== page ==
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‘Cutting out junk food improved my son’s ADHD’

Brandy Massam found that changing her son’s diet improved his school performance and behaviour almost immediately.

Brandy Massam has two adopted children, Dylan (9) and Leia (4). Dylan was diagnosed with attention deficit hyperactivity disorder (ADHD) four years ago, leaving Brandy unsure about which treatment option to choose. But a chance encounter with red food colouring led her to eliminate junk food from Dylan’s diet. He resisted at first, but the results were overwhelmingly positive.

‘We adopted Dylan in 2007 when he was a bouncing five-month-old baby boy,’ Brandy remembers. ‘In our eyes he was perfect. He exuded such zest for life and was an extremely happy, easy-going baby. He loved doing puzzles and when he got bored, he’d turn them over and build them that way – no puzzle was too difficult!’

But at age two, Dylan’s preschool teachers started raising concerns about his behaviour and his inability to sit still during story time. Just before he turned three, he started playschool. ‘He became noticeably more active and going out was a nightmare – he’d always run away from us,’ says Brandy. ‘His speech wasn’t good even though he was already five. The year he turned six, he was diagnosed with ADHD. This didn’t surprise us. I’d always suspected that he had ADHD, so I didn’t find the diagnosis difficult. It was more like closure for me.’

After his first six weeks in Grade R, Dylan’s teacher contacted Brandy to say they needed to discuss his behaviour. He was crawling under the desks during class time and doing cartwheels during story time. The meeting was set for the following week, but before they could get together, a chance encounter led the Massams to scrutinise Dylan’s diet.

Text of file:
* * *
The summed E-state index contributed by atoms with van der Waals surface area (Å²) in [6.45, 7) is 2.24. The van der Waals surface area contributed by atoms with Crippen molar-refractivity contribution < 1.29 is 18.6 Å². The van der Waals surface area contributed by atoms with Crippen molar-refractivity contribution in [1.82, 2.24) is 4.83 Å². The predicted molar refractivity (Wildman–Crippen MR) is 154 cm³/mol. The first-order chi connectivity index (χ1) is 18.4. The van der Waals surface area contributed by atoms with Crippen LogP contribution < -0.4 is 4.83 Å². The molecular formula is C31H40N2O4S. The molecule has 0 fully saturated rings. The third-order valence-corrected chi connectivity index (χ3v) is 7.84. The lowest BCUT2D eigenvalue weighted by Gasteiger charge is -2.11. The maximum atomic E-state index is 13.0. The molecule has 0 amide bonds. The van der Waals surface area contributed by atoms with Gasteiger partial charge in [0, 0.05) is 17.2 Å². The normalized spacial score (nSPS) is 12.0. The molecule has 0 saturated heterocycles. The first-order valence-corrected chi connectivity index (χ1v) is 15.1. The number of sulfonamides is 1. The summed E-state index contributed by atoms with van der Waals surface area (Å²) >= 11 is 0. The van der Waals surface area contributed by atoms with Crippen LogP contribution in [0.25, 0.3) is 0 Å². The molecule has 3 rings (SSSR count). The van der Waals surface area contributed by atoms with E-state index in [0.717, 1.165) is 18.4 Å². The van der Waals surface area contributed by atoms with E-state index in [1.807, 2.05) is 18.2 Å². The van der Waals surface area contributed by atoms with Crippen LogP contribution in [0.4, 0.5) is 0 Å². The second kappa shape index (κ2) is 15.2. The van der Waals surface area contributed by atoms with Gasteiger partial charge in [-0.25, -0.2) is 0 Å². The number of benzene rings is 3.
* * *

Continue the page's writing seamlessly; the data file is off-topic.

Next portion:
Finding the link between food and ADHD

‘He’d been for a playdate at a friend’s house and they had eaten red ice lollies. Dylan complained of stomach pain and before he could make it to the toilet he had an accident. I decided to look into whether he perhaps had an allergy to red food colouring. I found a wealth of information about ADHD and diet and we started making changes,’ says Brandy. ‘We cut out additives and gluten. We found that all artificial colourings cause a problem – not only the red additive.’

‘I was totally honest with Dylan and explained to him that if he wanted to do well in school he had to trust me. There were times when he begged for things that he was not allowed, but I always made sure I had alternatives to offer him. For example, if we went to a party, I would pack a “special” party pack for him. Our daughter Leia does not always follow the same diet as Dylan but she knows she must not eat anything in front of Dylan which he can’t eat.’

Dylan is doing well. His teachers are happy with his personal, social and work skills – areas where children with ADHD battle, according to Brandy. And as he grows older, he’s starting to do his own research into healthy food choices.

Brandy believes that ADHD must be viewed holistically. ‘Lifestyle changes keep your child healthy and functioning at an optimum level, with medication there only if necessary. If you choose the lifestyle modification route, then you need to stick to it with dedication for at least six months before you’ll experience the full benefits. In the beginning, it is time-consuming to read every label in the supermarket, but you will soon get to know the various options and find plenty of products your child can eat,’ she says.

Brandy has released a self-published book based on her and her son’s experience with food and ADHD.

 

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